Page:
Each time I had to go somewhere I couldn’t sleep. I was waking up in the middle of the night and with my heart in the throat, crazy beating, I was counting the minutes, hours left to wait. Imagine a small girl, with the hair not too long nor too short, sitting at the open window in the train with half of the head outside. The wind was blowing so hard that the hair was dancing all around. I remember the nice feeling I had each time I was in a train when I was a kid, the noise the wheels are making on the tracks or the powerful whistle to announce entering or leaving a station. Even when I was in my 20’s I was having the same small heart and a bit of happiness in the train, going to visit my family or traveling around Romania. And each time I think about making a long distance trip with the train I imagine those memories, I see myself small and trembling with an eager heart to hear and smell the trip.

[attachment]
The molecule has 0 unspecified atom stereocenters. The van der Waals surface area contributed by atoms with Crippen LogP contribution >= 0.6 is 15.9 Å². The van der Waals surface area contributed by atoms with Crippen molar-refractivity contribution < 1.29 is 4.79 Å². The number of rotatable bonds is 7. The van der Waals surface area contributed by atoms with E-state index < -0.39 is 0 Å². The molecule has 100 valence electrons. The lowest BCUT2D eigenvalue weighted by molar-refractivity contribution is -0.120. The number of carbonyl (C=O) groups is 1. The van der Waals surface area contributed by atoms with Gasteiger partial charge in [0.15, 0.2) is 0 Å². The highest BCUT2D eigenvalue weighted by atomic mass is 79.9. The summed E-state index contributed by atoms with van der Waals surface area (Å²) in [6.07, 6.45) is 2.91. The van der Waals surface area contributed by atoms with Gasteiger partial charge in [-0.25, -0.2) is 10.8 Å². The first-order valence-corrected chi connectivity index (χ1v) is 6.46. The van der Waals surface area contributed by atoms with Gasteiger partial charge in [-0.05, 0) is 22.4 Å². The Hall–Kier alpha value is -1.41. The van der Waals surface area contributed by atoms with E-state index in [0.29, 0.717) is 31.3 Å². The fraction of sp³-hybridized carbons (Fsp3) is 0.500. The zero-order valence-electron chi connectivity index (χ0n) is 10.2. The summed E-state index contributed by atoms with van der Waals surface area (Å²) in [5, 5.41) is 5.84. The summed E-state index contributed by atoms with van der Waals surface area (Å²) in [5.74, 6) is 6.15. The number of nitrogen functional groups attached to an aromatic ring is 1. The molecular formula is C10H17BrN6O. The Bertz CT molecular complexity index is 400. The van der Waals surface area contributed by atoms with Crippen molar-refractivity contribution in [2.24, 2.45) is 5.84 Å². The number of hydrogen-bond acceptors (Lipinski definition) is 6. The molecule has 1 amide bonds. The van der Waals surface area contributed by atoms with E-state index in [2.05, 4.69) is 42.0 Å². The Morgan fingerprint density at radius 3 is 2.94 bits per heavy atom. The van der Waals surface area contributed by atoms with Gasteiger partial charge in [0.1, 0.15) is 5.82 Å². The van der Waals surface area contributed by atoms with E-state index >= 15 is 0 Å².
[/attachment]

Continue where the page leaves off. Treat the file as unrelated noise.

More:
I was the same on Friday on the way to the train station. After the train left Haarlem I remembered that in Netherlands the train is more silent than an expensive car – there’s no wheels sound or whistle. But, at least, I was at the window trying to see something outside in the dark slowly installing in the country. It was around 8 in the evening when we arrived in Maastricht. It was already like in the middle of the night, poor lights on the streets and almost nobody on them. I can’t stop feeling how deserted the cities seem to be in Netherlands compared with Romania, where only in the late night hours you can be lonely in the city. The hotel we booked was at almost 2 km from the station so we walked towards it “following” Wilhelmina (I suppose the street and the bridge were named after the princess). On the bridge we had to stop, the old city was in front of our eyes with dim lights reflecting into the Meuse River. The first feeling was that I was going to like the city and, as usually, my first impression hadn’t failed me. During the evening we headed out to eat and drink something. Since it was still warm, almost all the pubs had the terraces outside with glowing heaters, especially the ones in Vrijthof. Unfortunately, we couldn’t visit the square because it was occupied by the wooden houses left from Christmas. Early in the morning we had a walk through the old city center, it was almost empty, and we could wander around on the streets with no problems. New architecture combined with old imposing churches, historical leftovers from a town wall – at each corner you will be surprised by all of them. We left Maastricht with the desire to return and so we did on Sunday, when we walked down the river while the sun was setting down; getting ready for a new year, for new challenges and changes.